Body-fat distribution, specifically waist circumference and waist-to-hip ratio, can also be a serious problem for older adults. We know that the “pear” shape, with body fat in peripheral areas such as the hips and thighs, is generally healthier than the “apple” shape, with fat around the waist. Being apple-shaped can increase risk for heart disease and possibly breast cancer. With age, the pattern for body fat can shift from safer peripheral areas to the abdominal area of the body. BLSA researchers examined 547 men and women over a 5-year period to observe body measurement changes. They found that men predominantly shifted in waist size, while women showed nearly equal changes in waist and hip measurements. The men developed a more dangerous body-fat distribution, even though women carried more total body fat. This may help explain why men generally have a higher incidence of certain diseases and a shorter lifespan.
So, is there a “normal” weight range or pattern for healthy aging? For older adults, one size does not fit all. Although we have learned a lot about patterns of weight and aging, watching your weight as you age is very much an individual matter. Talk with your doctor about any weight concerns, including decisions to lose weight or any unexplained weight changes.
Learn more about maintaining a healthy weight.
Healthy Food for Thought: Think About What You Eat
Food has been shown to be an important part of how people age. In one study, scientists investigated how dietary patterns influenced changes in BMI and waist circumference, which are risk factors for many diseases. Scientists grouped participants into clusters based on which foods contributed to the greatest proportion of calories they consumed. Participants who had a “meat and potatoes” eating pattern had a greater annual increase in BMI, and participants in the “white-bread” pattern had a greater increase in waist circumference compared with those in the “healthy” cluster. “Healthy” eaters had the highest intake of foods like high-fiber cereal, low-fat dairy, fruit, nonwhite bread, whole grains, beans and legumes, and vegetables, and low intake of red and processed meat, fast food, and soda. This same group had the smallest gains in BMI and waist circumference.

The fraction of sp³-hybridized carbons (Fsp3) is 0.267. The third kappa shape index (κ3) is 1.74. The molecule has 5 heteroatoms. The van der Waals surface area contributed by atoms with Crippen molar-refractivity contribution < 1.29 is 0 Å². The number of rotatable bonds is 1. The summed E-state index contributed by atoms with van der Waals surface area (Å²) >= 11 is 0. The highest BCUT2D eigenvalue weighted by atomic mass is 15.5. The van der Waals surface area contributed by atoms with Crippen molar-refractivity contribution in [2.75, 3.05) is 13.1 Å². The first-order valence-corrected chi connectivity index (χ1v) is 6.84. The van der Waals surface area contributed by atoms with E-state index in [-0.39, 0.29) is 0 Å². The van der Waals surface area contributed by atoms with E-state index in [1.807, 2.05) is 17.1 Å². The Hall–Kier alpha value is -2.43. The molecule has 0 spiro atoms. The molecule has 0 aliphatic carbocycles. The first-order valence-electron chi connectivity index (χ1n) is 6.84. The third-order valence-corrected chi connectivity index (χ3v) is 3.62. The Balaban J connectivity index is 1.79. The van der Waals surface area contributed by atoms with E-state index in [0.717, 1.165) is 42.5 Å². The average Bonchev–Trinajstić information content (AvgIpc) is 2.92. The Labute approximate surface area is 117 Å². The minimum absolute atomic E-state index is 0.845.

Scientists think there are likely many factors that contribute to the relationship between diet and changes in BMI and waist circumference. One factor may involve the glycemic index value (sometimes called glycemic load) of food. Foods with a low glycemic index value (such as most vegetables and fruits and high-fiber, grainy breads) decrease hunger but have little effect on blood sugar and therefore are healthier. Foods like white bread have a high glycemic index value and tend to cause the highest rise in blood sugar.
Another focus of research is the relationship between physical problems and micronutrient or vitamin deficiency. Low concentrations of micronutrients or vitamins in the blood are often caused by poor nutrition. Not eating enough fruits and vegetables can lead to a low carotenoid concentration, which is associated with a heightened risk of skeletal muscle decline among older adults. Low concentrations of vitamin E in older adults, especially in older women, is correlated with a decline in physical function. Compared with other older adults, those with low vitamin D levels had poorer results on two physical performance tests. Women with a low vitamin D concentration were more likely to experience back pain. These studies support the takeaway message: the nutrients you get from eating well can help keep muscles, bones, organs, and other parts of the body strong throughout life.
So, eating well is not just about your weight. It can also help protect you from certain health problems that occur more frequently among older adults. And, eating unhealthy foods can increase your risk for some diseases. If you are concerned about what you eat, talk with your doctor about ways you can make better food choices.
Participate in Activities You Enjoy
Sure, engaging in your favorite activities can be fun or relaxing, but did you know that doing what you like to do may actually be good for your health? It’s true. Research studies show that people who are sociable, generous, and goal-oriented report higher levels of happiness and lower levels of depression than other people.
People who are involved in hobbies and social and leisure activities may be at lower risk for some health problems. For example, one study followed participants for up to 21 years and linked leisure activities like reading, playing board games, playing musical instruments, and dancing with a lower risk for dementia. In another study, older adults who participated in social activities (for example, played games, belonged to social groups, attended local events, or traveled) or productive activities (for example, had paid or unpaid jobs, cooked, or gardened) lived longer than people who did not report taking part in these types of activities.
Other studies have found that older adults who participate in what they see as meaningful activities, like volunteering in their community, reported feeling healthier and happier.